Chapter 5: Intro to Programming Languages

Chapter 5: Intro to Programming Languages#

How do you know what Programming Language to learn? Do you need to learn more than one Programming Language, and if so in what order should you learn them?

While I can't answer these questions for you, I can give you the resources and some guidance so you can answer those questions for yourself.

In this chapter, we will discuss the state of Programming Languages, which ones are the most heavily used, and what they are used for. We will look at recent job postings for programmers, going through the requirements to decipher what Programming Languages the job might require.

All of the Exercises in this chapter use different websites to glean more information. Unlike the Exercises in the previous chapters, which have asked you to open HTML files or the DevTools, the Exercises in this chapter are more about introducing you to online tools. I hope to show you how to use these tools. Then, depending on your level of curiosity on the subject, you can use these tools to answer questions specific to your interests or needs.

What is a Programming Language?#

Before we begin, I want to define what a Programming Language is. So far the only Programming Language we've introduced is JavaScript; HTML and CSS are both markup languages.

Put very simply, a Programming Language is a language that is used to write a set of instructions. These instructions are written to produce some output. A programmer is someone who writes these instructions.

You might be wondering, but aren't HTML and CSS just a set of instructions telling the browser how to build a web page? This is a natural point of confusion, while there might be some theoretical debate here; HTML and CSS are not considered "Programming Languages."

How do I know what Programming Language to learn?#

You can approach this question a couple of different ways. One is to look at the most popular Programming Languages. Several helpful resources collect information about Programming Language popularity. We will look at two: Stack Overflow's Developer Survey Results, and GitHub's Octoverse survey.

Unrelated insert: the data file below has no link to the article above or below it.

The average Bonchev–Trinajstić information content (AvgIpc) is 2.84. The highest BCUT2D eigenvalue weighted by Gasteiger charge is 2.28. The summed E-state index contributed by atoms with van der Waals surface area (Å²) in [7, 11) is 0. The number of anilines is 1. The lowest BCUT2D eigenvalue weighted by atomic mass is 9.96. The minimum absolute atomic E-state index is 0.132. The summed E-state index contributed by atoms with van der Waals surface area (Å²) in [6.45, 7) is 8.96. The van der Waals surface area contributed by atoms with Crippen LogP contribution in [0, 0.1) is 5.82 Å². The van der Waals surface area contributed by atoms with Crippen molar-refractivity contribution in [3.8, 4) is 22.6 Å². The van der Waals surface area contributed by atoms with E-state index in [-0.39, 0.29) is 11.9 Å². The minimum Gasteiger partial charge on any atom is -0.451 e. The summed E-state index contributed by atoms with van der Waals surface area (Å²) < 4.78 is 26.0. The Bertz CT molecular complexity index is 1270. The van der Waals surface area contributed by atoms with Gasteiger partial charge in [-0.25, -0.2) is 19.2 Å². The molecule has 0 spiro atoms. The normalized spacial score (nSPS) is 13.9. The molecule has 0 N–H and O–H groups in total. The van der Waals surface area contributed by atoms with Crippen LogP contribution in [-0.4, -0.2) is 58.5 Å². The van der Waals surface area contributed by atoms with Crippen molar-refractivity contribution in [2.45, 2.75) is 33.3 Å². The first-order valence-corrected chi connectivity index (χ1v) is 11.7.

Stack Overflow's Developer Survey Results: Popular Technologies
GitHub's Octoverse: Top Languages Overtime

Stack Overflow includes non-programming languages, like HTML, CSS, and SQL. Also, Stack Overflow looks at the last year, 2019 at the time of writing. GitHub looks at the last 4 years and only includes Programming Languages.

You can see some patterns between the Stack Overflow and Octoverse charts. The most obvious is that JavaScript is at the top of each list. This shouldn't be a surprise after learning about JavaScript in the previous chapter.

Java and Python are also growing in popularity. Python, in particular, has gotten lots of buzz recently.

Ruby's popularity seems to be going down, and the new kid on the block is something called TypeScript.

To get an even better picture of what's happening, let's use Google Trends, which tracks Google searches. In Google Trends, you can define the search term, period, and location. We will play around with these options, investigating and comparing different programming languages in the next exercise.

1. Open the Google Trends website.

2. If you haven't played with Google Trends, get ready to have some fun. For someone who likes data, Google Trends is one of my favorite websites.

Let's start by comparing Python on a US level - see chart here.

You can either click the link I've included or if you'd like, type JavaScript and compare it with Python. Make sure you select the "Programming Language" term though and not just the word "Python." Otherwise, you'd be comparing JavaScript to the snake.

I am using the default search settings, which has me looking at the US in the last 12 months.

JavaScript vs. Python, US, last 12 months

Notice that even though JavaScript is the more "popular" Programming Language, Google Trends shows that Python is searched more often. Stack Overflow uses a survey of developers to gather its data, and GitHub bases its data on the "amount of code written" type measurements. This upturn in Python searches may support the buzz that Python is on the up-and-up.

3. Let's switch it up and look at JavaScript vs. Python, but this time worldwide, and over the last 5 years - see chart here.

JavaScript vs. Python, Worldwide, last 5 years

Looks like not long ago, JavaScript used to be more searched than Python! Additionally, there are still lots of countries where folks search more for JavaScript than they do Python.

It's impossible to explain these differences completely. But it's a good guess that Python is "growing" in popularity, and the rate at which it's growing varies depending on where in the World you are.

  1. Now let's look at PHP, in the US, over the last 5 years - see chart here. GitHub and Stack Overflow show that PHP isn't growing, but it is not obvious if PHP's "popularity" is decreasing.

PHP, US, last 5 years

Google Trends gives a little more insight into what's going on with PHP. Depending on how much weight you give searches of the term "PHP," it might be a reasonable guess that PHP's popularity is decreasing. Or, at least there's some evidence that suggests it is.

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